We enter now on the fourth and last period of the ancient history of the catacombs, which begins in 410 and terminates with their abandonment in the tenth century. Though the catacombs were now but rarely used for burial, they were frequently visited as places of devotion, both by the Romans and by pilgrims from the Christian world. Many of these pious visitors left behind them a short record of their presence by scratching Latin or Greek inscriptions on the plaster near the tombs of the martyrs. Such inscriptions are known to archaeologists under the Italian name of graffiti (scratchings). They usually contain the name of the devout visitor and a short invocation to the martyr whose tomb he has visited, the martyr being often mentioned by name. In modern days, these graffiti have been invaluable to archaeologists in helping to determine the ancient name of the catacomb in which they are found and the exact position of the tombs of the martyrs who were venerated in it.

During the invasion of the Goths in 537-538, the catacombs suffered heavily, but were restored later by Pope Vigilius (537-555).

To the seventh century belong the great pilgrimages from the distant countries of Christendom, which led to, the compilation of the Itineraries or guide-books directing the pilgrim to the various shrines around Rome, and giving brief indication of the martyrs whose bodies were venerated in each place. Like the graffiti, these Itineraries have been of valuable service in the topographical reconstruction of the ancient cemeteries.

The catacombs again suffered severely during the invasion of the Christian Lombards in 755, who ransacked the cemeteries in search of the relics of the martyrs, which they carried away with them.

The various invasions to which Rome was subjected, and the diminution. of population caused by war and pestilence brought about the neglect of the cemeteries. Consequently, Pope Paul I, in 757 transferred the relics of many of the martyrs from the catacombs to the church of St. Sylvester (in Capite), which he built in Rome, on the site of his father's house in the Campus Martius. An inscription, still in the vestibule of his church, records the names of many of the martyrs whose remains were transferred on that occasion. Among the most notable relics were those of St. Tarsicius, the boy-martyr of the Holy Eucharist.

Hadrian I (772-795) and Leo III (795-816), his successor, unwilling to continue the translation of the martyrs' bodies from their resting-places, strove to restore the ancient cemeteries to their pristine glory, and to stir up affection for them in the hearts of the people. Under their directions various works of reconstruction were carried out, and they sought to preserve the custom of assembling for Mass and prayers at the tombs of the martyrs on the anniversaries of their martyrdom. Unfortunately, their efforts were doomed to failure; for the people of Rome had lost the habit of visiting the catacombs. Paschal I, in 817, was compelled to resume the translations rather than abandon the martyrs' remains to neglect. He brought to Rome the bodies of the Popes and the body of St. Cecilia which had been buried in the cemetery of St. Callixtus. An extensive translation of relics took place to the church of St. Praxedes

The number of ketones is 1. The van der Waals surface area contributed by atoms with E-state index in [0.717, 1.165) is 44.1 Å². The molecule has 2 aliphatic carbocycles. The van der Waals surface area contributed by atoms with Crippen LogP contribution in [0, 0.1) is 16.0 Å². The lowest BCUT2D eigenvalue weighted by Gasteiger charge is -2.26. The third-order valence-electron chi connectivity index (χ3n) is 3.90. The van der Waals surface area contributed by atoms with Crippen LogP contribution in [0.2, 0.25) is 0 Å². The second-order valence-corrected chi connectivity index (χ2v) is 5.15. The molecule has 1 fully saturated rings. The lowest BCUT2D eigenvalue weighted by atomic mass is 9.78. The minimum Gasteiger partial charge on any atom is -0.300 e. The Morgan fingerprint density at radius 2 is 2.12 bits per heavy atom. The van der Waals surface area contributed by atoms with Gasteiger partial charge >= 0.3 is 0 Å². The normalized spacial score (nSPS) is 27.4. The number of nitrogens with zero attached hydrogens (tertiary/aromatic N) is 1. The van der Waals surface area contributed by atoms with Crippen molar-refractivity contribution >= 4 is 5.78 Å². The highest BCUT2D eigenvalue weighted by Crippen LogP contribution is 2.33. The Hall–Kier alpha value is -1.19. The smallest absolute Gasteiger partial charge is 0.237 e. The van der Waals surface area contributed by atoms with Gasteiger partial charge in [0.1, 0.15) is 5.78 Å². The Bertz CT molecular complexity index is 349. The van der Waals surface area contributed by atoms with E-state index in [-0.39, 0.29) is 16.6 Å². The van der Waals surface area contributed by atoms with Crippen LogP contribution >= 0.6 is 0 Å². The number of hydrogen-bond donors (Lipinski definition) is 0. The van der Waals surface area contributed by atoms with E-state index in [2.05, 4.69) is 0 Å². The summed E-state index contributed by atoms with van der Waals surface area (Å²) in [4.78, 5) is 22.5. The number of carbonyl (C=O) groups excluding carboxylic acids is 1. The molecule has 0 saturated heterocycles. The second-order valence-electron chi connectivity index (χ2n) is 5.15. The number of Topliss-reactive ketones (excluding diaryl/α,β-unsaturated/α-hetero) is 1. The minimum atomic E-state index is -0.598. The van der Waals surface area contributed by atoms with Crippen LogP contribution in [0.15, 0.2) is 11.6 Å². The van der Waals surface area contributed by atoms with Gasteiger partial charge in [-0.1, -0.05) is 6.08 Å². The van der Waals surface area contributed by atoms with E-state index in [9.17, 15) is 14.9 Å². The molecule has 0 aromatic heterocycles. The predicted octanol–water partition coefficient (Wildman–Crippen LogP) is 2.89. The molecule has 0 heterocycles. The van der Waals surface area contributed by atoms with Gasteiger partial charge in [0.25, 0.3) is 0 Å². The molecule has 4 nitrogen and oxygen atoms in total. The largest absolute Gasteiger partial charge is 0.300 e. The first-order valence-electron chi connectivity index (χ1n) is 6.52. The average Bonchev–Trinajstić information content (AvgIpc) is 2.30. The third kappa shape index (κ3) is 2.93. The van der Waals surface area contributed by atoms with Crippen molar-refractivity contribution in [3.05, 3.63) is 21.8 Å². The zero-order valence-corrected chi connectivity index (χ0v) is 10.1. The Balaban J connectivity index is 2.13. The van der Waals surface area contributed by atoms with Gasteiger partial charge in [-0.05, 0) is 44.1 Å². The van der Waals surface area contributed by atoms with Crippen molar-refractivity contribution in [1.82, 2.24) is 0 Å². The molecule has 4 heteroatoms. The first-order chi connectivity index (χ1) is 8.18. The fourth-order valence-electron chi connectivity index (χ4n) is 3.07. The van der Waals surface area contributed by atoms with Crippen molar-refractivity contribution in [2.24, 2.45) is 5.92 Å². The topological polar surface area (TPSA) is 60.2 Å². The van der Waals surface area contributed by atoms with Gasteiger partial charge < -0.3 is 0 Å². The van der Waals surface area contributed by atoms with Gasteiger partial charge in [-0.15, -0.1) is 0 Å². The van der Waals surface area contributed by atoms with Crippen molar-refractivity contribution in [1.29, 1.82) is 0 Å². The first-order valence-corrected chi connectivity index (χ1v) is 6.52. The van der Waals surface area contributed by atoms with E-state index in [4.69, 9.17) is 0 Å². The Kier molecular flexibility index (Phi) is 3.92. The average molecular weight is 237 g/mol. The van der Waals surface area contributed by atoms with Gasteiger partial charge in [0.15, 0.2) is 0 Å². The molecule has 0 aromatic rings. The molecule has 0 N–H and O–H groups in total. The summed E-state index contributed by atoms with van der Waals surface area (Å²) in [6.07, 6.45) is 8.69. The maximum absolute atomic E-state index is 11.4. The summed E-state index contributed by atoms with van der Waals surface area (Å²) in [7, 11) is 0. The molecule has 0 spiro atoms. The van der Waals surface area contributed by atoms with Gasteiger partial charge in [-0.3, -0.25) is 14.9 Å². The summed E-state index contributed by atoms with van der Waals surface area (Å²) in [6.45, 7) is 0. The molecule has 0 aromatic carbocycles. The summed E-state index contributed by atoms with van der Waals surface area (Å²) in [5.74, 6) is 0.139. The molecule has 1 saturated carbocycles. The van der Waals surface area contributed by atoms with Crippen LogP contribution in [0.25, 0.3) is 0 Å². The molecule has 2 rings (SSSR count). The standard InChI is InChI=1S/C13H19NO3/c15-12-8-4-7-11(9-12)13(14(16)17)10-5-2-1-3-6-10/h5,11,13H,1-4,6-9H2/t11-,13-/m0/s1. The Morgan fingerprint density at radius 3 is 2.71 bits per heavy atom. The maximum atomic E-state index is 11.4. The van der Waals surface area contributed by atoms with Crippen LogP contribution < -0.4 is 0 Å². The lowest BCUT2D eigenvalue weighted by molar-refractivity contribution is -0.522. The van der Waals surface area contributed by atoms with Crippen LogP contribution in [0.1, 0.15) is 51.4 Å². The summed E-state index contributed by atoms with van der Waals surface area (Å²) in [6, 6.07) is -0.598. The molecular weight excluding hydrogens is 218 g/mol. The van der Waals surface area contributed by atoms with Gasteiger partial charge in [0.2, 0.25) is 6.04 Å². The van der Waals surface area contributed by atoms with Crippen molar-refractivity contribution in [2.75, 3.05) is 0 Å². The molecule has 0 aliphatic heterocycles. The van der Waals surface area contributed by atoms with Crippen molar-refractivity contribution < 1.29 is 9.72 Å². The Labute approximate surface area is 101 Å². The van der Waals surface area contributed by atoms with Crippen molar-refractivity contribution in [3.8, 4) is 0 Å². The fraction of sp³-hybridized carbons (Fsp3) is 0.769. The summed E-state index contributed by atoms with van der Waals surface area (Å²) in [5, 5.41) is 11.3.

Though the catacombs now held little to attract the faithful, they were not yet wholly abandoned. They were visited occasionally, and Masses were said in them, until about the tenth century. Gradually, however, the number of them that were visited was reduced; the others were neglected, and many became filled with earth and ruins; of the few that were adjacent to churches, only the parts nearest the surface were known; until finally in the twelfth century, they were all - with the solitary exception of the catacomb of St. Sebastian - not only abandoned, but forgotten.

Thus were lost in oblivion those venerable monuments that bore witness to the eternal hopes of millions of souls, hopes which embraced in their objects the mouldering bodies wrapped within the earth along those rugged galleries. Happily, they were not doomed to be for ever forgotten.

In the Renaissance period, at the end of the fifteenth century, a few of the catacombs were visited by some of the humanists of Rome, but as their interests were centred wholly on monuments of pagan antiquity, of which they hoped to find some specimens underground, the. records of the Christian past held little to attract them, and failed to stimulate them to further research.

The re-discovery of the catacombs came about in the following way. On the 31st May, 1578, some workmen were digging for pozzolana near the Via Salaria, when the disturbance of the soil caused a collapse of earth beneath them, which revealed the existence of an under ground Cemetery. Galleries branched off in different directions, leading to chambers adorned with paintings and inscriptions undoubtedly Christian in character; tombs still intact abounded. This discovery aroused the greatest interest in Rome, especially among the learned; and crowds flocked to behold it. Among them was Baronius, the great Church historian, and beloved friend of St. Philip Neri. The Romans of that age realized for the first time the existence of another and older Rome beneath their suburbs. Hence arose the notion and name of Roma sotterranea (Underground Rome) which has since then been applied to the catacombs. Some archaeologists, especially Ciacconio, a Spaniard, and de Winghe, a Fleming, set about studying the re-discovered cemeteries.